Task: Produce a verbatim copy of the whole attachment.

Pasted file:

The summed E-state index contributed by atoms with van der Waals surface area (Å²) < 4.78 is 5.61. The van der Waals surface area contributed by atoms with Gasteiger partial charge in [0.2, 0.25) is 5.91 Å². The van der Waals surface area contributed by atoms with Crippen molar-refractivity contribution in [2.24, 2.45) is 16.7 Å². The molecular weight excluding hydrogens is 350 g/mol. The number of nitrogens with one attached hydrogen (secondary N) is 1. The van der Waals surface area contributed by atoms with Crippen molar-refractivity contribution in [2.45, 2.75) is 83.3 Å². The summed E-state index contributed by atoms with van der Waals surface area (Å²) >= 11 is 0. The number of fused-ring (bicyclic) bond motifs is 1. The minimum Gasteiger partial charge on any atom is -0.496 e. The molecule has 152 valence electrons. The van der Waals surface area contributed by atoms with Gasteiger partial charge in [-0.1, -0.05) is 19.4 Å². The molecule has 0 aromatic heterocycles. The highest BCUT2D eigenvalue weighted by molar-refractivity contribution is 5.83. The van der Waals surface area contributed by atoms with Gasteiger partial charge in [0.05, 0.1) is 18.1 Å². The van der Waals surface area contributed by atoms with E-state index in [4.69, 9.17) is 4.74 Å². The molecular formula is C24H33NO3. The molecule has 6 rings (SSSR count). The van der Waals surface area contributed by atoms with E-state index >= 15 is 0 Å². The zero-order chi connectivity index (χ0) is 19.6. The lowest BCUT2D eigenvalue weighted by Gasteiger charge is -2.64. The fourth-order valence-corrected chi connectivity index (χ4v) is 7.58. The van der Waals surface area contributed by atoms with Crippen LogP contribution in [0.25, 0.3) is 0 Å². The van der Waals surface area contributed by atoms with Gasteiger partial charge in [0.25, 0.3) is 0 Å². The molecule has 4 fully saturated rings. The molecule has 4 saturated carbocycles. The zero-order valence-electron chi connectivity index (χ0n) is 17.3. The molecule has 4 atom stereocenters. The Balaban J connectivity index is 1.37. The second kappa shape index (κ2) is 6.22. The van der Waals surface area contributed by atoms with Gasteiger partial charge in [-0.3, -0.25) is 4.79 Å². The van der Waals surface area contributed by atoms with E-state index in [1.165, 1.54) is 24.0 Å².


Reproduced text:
The summed E-state index contributed by atoms with van der Waals surface area (Å²) < 4.78 is 5.61. The van der Waals surface area contributed by atoms with Gasteiger partial charge in [0.2, 0.25) is 5.91 Å². The van der Waals surface area contributed by atoms with Crippen molar-refractivity contribution in [2.24, 2.45) is 16.7 Å². The molecular weight excluding hydrogens is 350 g/mol. The number of nitrogens with one attached hydrogen (secondary N) is 1. The van der Waals surface area contributed by atoms with Crippen molar-refractivity contribution in [2.45, 2.75) is 83.3 Å². The summed E-state index contributed by atoms with van der Waals surface area (Å²) >= 11 is 0. The number of fused-ring (bicyclic) bond motifs is 1. The minimum Gasteiger partial charge on any atom is -0.496 e. The molecule has 152 valence electrons. The van der Waals surface area contributed by atoms with Gasteiger partial charge in [-0.1, -0.05) is 19.4 Å². The molecule has 0 aromatic heterocycles. The highest BCUT2D eigenvalue weighted by molar-refractivity contribution is 5.83. The van der Waals surface area contributed by atoms with Gasteiger partial charge in [0.05, 0.1) is 18.1 Å². The van der Waals surface area contributed by atoms with E-state index in [4.69, 9.17) is 4.74 Å². The molecular formula is C24H33NO3. The molecule has 6 rings (SSSR count). The van der Waals surface area contributed by atoms with E-state index >= 15 is 0 Å². The zero-order chi connectivity index (χ0) is 19.6. The lowest BCUT2D eigenvalue weighted by Gasteiger charge is -2.64. The fourth-order valence-corrected chi connectivity index (χ4v) is 7.58. The van der Waals surface area contributed by atoms with Crippen LogP contribution in [0.25, 0.3) is 0 Å². The van der Waals surface area contributed by atoms with Gasteiger partial charge in [0.25, 0.3) is 0 Å². The molecule has 4 fully saturated rings. The molecule has 4 saturated carbocycles. The zero-order valence-electron chi connectivity index (χ0n) is 17.3. The molecule has 4 atom stereocenters. The Balaban J connectivity index is 1.37. The second kappa shape index (κ2) is 6.22. The van der Waals surface area contributed by atoms with Gasteiger partial charge in [-0.3, -0.25) is 4.79 Å². The van der Waals surface area contributed by atoms with E-state index in [1.165, 1.54) is 24.0 Å².